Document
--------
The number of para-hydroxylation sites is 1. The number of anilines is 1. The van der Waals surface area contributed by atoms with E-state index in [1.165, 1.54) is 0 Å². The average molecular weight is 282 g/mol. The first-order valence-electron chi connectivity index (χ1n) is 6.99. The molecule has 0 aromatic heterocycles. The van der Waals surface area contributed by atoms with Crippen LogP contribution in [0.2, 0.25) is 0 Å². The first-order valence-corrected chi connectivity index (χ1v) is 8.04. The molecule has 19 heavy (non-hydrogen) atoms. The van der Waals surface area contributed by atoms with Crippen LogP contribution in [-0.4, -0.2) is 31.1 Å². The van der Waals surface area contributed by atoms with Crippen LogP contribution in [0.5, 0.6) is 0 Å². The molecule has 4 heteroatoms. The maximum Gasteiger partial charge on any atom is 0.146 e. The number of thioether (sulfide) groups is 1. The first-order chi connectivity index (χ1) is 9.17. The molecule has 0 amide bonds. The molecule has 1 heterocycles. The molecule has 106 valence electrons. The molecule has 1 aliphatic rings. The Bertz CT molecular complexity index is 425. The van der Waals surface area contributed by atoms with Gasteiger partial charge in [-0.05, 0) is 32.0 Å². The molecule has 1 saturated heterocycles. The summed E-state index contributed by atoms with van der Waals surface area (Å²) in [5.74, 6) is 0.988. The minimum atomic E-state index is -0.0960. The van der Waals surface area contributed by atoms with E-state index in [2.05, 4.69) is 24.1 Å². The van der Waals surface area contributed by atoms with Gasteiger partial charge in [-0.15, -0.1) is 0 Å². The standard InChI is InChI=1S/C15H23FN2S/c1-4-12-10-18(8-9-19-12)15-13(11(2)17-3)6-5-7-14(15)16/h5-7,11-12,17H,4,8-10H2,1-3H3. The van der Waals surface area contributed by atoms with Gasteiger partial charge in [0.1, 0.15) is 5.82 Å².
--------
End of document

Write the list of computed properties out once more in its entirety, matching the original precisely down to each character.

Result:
The number of para-hydroxylation sites is 1. The number of anilines is 1. The van der Waals surface area contributed by atoms with E-state index in [1.165, 1.54) is 0 Å². The average molecular weight is 282 g/mol. The first-order valence-electron chi connectivity index (χ1n) is 6.99. The molecule has 0 aromatic heterocycles. The van der Waals surface area contributed by atoms with Crippen LogP contribution in [0.2, 0.25) is 0 Å². The first-order valence-corrected chi connectivity index (χ1v) is 8.04. The molecule has 19 heavy (non-hydrogen) atoms. The van der Waals surface area contributed by atoms with Crippen LogP contribution in [-0.4, -0.2) is 31.1 Å². The van der Waals surface area contributed by atoms with Crippen LogP contribution in [0.5, 0.6) is 0 Å². The molecule has 4 heteroatoms. The maximum Gasteiger partial charge on any atom is 0.146 e. The number of thioether (sulfide) groups is 1. The first-order chi connectivity index (χ1) is 9.17. The molecule has 0 amide bonds. The molecule has 1 heterocycles. The molecule has 106 valence electrons. The molecule has 1 aliphatic rings. The Bertz CT molecular complexity index is 425. The van der Waals surface area contributed by atoms with Gasteiger partial charge in [-0.05, 0) is 32.0 Å². The molecule has 1 saturated heterocycles. The summed E-state index contributed by atoms with van der Waals surface area (Å²) in [5.74, 6) is 0.988. The minimum atomic E-state index is -0.0960. The van der Waals surface area contributed by atoms with E-state index in [2.05, 4.69) is 24.1 Å². The van der Waals surface area contributed by atoms with Gasteiger partial charge in [-0.15, -0.1) is 0 Å². The standard InChI is InChI=1S/C15H23FN2S/c1-4-12-10-18(8-9-19-12)15-13(11(2)17-3)6-5-7-14(15)16/h5-7,11-12,17H,4,8-10H2,1-3H3. The van der Waals surface area contributed by atoms with Gasteiger partial charge in [0.1, 0.15) is 5.82 Å².